15 Million ha               KH land in 2006 defined as ‘shrub’ by MoF; not included in the 89-92 M ha of forested land (thus, in addition to it); another 24 M ha in KH is ‘non-forest land’ that could be already developed and/or in use (also in addition to the 89-92 M ha) (MoF, FAO 2010).

7.5 Million ha              APL land in 2006 defined as ‘shrub’ by MoF; not included in the 8.4 M ha of forested APL land (thus, in addition to it); an additional 37-39M ha of APL is ‘non-forest land’ and very likely to be in use and/or developed (MoF, FAO 2010).

3.4 Million ha              Planted forest (timber, pulp plantations) on all soil types in the KH in 2006 (MoF, FAO 2010)

1.2 Million ha              Planted forest (timber, pulp plantations on all soils types in APL in 2006 (MoF, FAO 2010)

The Numbers: Peatlands

22.5 Million ha            Peatlands in Indonesia; a forest/land type listed as a target of the moratorium—12% of the total land area, 50% of the lowland (non-mountainous) area (Hooijer et al. 2010, from Wetlands International and FAO). Most estimates range from 18-20 M ha, with one as high as 27 M ha (Rieley and Page 2005).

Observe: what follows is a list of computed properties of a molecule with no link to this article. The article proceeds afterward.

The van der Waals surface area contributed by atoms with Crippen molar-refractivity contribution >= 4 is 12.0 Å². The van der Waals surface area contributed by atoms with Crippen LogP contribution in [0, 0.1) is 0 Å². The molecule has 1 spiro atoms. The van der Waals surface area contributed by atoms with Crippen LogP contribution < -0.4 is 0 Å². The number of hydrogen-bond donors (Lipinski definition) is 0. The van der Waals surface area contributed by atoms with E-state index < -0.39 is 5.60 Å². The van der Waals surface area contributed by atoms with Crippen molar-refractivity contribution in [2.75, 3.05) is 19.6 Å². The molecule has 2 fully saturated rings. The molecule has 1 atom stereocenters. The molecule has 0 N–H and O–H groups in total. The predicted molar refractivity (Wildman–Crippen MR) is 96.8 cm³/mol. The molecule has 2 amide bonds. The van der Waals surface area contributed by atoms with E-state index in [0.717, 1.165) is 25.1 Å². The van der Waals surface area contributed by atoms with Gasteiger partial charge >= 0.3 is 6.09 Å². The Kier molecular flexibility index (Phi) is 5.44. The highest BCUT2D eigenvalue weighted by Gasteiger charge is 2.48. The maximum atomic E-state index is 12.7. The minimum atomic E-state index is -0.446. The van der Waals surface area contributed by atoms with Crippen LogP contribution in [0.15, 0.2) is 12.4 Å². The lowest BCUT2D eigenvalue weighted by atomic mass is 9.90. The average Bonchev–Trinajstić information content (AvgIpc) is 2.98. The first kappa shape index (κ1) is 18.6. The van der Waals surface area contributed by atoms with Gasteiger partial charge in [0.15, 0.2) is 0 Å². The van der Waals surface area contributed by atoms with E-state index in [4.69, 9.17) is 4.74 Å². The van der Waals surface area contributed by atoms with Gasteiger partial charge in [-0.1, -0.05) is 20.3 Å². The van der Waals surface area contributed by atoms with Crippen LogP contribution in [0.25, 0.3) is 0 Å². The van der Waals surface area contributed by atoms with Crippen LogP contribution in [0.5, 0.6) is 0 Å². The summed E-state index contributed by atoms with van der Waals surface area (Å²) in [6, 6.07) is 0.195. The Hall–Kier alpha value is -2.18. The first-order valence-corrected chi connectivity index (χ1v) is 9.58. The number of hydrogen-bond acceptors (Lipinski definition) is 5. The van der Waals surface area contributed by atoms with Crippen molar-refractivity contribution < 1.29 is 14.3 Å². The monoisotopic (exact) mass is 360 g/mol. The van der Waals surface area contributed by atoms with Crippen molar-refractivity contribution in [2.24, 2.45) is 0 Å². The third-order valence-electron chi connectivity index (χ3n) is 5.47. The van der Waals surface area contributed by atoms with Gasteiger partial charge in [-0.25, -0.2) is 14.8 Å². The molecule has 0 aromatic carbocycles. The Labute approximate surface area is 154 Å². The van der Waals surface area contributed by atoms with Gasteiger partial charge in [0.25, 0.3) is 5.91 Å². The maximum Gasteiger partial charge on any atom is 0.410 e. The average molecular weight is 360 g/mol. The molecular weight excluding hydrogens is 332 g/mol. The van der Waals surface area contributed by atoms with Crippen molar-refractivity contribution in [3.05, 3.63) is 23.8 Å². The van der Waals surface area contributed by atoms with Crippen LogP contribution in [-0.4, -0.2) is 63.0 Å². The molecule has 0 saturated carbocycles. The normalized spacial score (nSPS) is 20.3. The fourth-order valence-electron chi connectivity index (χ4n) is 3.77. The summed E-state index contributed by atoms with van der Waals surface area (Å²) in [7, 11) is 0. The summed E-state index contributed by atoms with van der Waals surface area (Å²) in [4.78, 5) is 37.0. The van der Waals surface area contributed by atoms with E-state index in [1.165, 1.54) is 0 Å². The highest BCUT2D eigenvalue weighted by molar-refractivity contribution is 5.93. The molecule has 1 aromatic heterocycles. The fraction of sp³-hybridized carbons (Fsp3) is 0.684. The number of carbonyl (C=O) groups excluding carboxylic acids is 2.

13.7 Million ha            Peatlands that were forested in 2000, based on remote sensing (Hooijer et al. 2010 from GLC 2000)

1.1 Million ha              Croplands on peat in 2000; drained, not irrigated, based on remote sensing (Hooijer et al. 2010); likely to be oil palm.

2.8 Million ha              Planned and current oil palm on peat for the period 2000-2005, based on concession data (Hooijer et al. 2006 cited in Wicke et al. 2008). Note: the exact dates of the survey are not given; it is possible that an earlier date would mean even more concessions had been granted between survey date and publication date.

2.8 Million ha              Croplands on peat in 2010 based on extrapolation of an Indonesia-wide peat deforestation rate of 1.3% per year from 1985-2000 (2.78 M ha) (calculated from Hooijer et al. 2010); considering then current peat deforestation rates in Sumatra (1.8% per year) and Kalimantan (1.9% per year) over the entire area yields an estimate of 2.84 M ha.